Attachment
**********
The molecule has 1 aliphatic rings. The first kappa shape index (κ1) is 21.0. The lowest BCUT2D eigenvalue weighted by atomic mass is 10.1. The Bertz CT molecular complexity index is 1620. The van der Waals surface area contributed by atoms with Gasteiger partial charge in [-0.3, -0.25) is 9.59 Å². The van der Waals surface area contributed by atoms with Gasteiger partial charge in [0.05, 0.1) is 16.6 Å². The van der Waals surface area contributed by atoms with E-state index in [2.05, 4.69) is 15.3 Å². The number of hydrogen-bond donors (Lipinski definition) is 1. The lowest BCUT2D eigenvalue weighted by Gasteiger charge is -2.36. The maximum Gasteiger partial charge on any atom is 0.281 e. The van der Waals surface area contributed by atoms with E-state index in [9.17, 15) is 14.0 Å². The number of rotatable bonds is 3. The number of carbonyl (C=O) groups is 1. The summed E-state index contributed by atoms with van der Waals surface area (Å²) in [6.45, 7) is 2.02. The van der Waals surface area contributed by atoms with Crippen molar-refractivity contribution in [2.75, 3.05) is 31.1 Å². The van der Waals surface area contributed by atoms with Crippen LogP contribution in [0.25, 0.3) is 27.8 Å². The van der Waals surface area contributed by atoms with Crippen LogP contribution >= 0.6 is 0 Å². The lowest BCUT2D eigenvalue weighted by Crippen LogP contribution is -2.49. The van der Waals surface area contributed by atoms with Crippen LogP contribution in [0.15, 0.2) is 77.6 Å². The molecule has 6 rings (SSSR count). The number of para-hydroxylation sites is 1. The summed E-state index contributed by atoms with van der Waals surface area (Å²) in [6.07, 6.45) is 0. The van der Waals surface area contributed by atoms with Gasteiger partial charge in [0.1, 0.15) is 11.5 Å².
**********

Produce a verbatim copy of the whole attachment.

The molecule has 1 aliphatic rings. The first kappa shape index (κ1) is 21.0. The lowest BCUT2D eigenvalue weighted by atomic mass is 10.1. The Bertz CT molecular complexity index is 1620. The van der Waals surface area contributed by atoms with Gasteiger partial charge in [-0.3, -0.25) is 9.59 Å². The van der Waals surface area contributed by atoms with Gasteiger partial charge in [0.05, 0.1) is 16.6 Å². The van der Waals surface area contributed by atoms with E-state index in [2.05, 4.69) is 15.3 Å². The number of hydrogen-bond donors (Lipinski definition) is 1. The lowest BCUT2D eigenvalue weighted by Gasteiger charge is -2.36. The maximum Gasteiger partial charge on any atom is 0.281 e. The van der Waals surface area contributed by atoms with E-state index in [9.17, 15) is 14.0 Å². The number of rotatable bonds is 3. The number of carbonyl (C=O) groups is 1. The summed E-state index contributed by atoms with van der Waals surface area (Å²) in [6.45, 7) is 2.02. The van der Waals surface area contributed by atoms with Crippen molar-refractivity contribution in [2.75, 3.05) is 31.1 Å². The van der Waals surface area contributed by atoms with Crippen LogP contribution in [0.25, 0.3) is 27.8 Å². The van der Waals surface area contributed by atoms with Crippen LogP contribution >= 0.6 is 0 Å². The lowest BCUT2D eigenvalue weighted by Crippen LogP contribution is -2.49. The van der Waals surface area contributed by atoms with Crippen LogP contribution in [0.15, 0.2) is 77.6 Å². The molecule has 6 rings (SSSR count). The number of para-hydroxylation sites is 1. The summed E-state index contributed by atoms with van der Waals surface area (Å²) in [6.07, 6.45) is 0. The van der Waals surface area contributed by atoms with Gasteiger partial charge in [0.1, 0.15) is 11.5 Å².